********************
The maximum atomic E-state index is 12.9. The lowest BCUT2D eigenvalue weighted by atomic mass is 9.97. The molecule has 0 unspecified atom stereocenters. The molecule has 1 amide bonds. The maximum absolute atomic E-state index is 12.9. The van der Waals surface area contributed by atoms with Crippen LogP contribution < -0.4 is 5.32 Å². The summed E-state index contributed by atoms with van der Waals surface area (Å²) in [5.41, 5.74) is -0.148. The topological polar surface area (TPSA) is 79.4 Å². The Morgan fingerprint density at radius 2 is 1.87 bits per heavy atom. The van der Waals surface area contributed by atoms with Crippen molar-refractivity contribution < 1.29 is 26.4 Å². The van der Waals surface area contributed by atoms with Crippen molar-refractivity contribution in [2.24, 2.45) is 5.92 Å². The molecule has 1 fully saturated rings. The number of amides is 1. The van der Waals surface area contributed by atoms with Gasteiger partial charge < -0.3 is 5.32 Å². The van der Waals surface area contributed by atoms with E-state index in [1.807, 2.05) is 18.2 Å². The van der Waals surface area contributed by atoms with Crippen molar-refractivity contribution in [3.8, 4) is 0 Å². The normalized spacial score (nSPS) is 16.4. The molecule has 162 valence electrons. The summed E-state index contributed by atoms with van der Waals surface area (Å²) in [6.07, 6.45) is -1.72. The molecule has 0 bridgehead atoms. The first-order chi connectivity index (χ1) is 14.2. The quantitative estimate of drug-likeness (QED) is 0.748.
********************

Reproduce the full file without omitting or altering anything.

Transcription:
The maximum atomic E-state index is 12.9. The lowest BCUT2D eigenvalue weighted by atomic mass is 9.97. The molecule has 0 unspecified atom stereocenters. The molecule has 1 amide bonds. The maximum absolute atomic E-state index is 12.9. The van der Waals surface area contributed by atoms with Crippen LogP contribution < -0.4 is 5.32 Å². The summed E-state index contributed by atoms with van der Waals surface area (Å²) in [5.41, 5.74) is -0.148. The topological polar surface area (TPSA) is 79.4 Å². The Morgan fingerprint density at radius 2 is 1.87 bits per heavy atom. The van der Waals surface area contributed by atoms with Crippen molar-refractivity contribution < 1.29 is 26.4 Å². The van der Waals surface area contributed by atoms with Crippen molar-refractivity contribution in [2.24, 2.45) is 5.92 Å². The molecule has 1 fully saturated rings. The number of amides is 1. The van der Waals surface area contributed by atoms with Gasteiger partial charge < -0.3 is 5.32 Å². The van der Waals surface area contributed by atoms with E-state index in [1.807, 2.05) is 18.2 Å². The van der Waals surface area contributed by atoms with Crippen molar-refractivity contribution in [3.8, 4) is 0 Å². The normalized spacial score (nSPS) is 16.4. The molecule has 162 valence electrons. The summed E-state index contributed by atoms with van der Waals surface area (Å²) in [6.07, 6.45) is -1.72. The molecule has 0 bridgehead atoms. The first-order chi connectivity index (χ1) is 14.2. The quantitative estimate of drug-likeness (QED) is 0.748.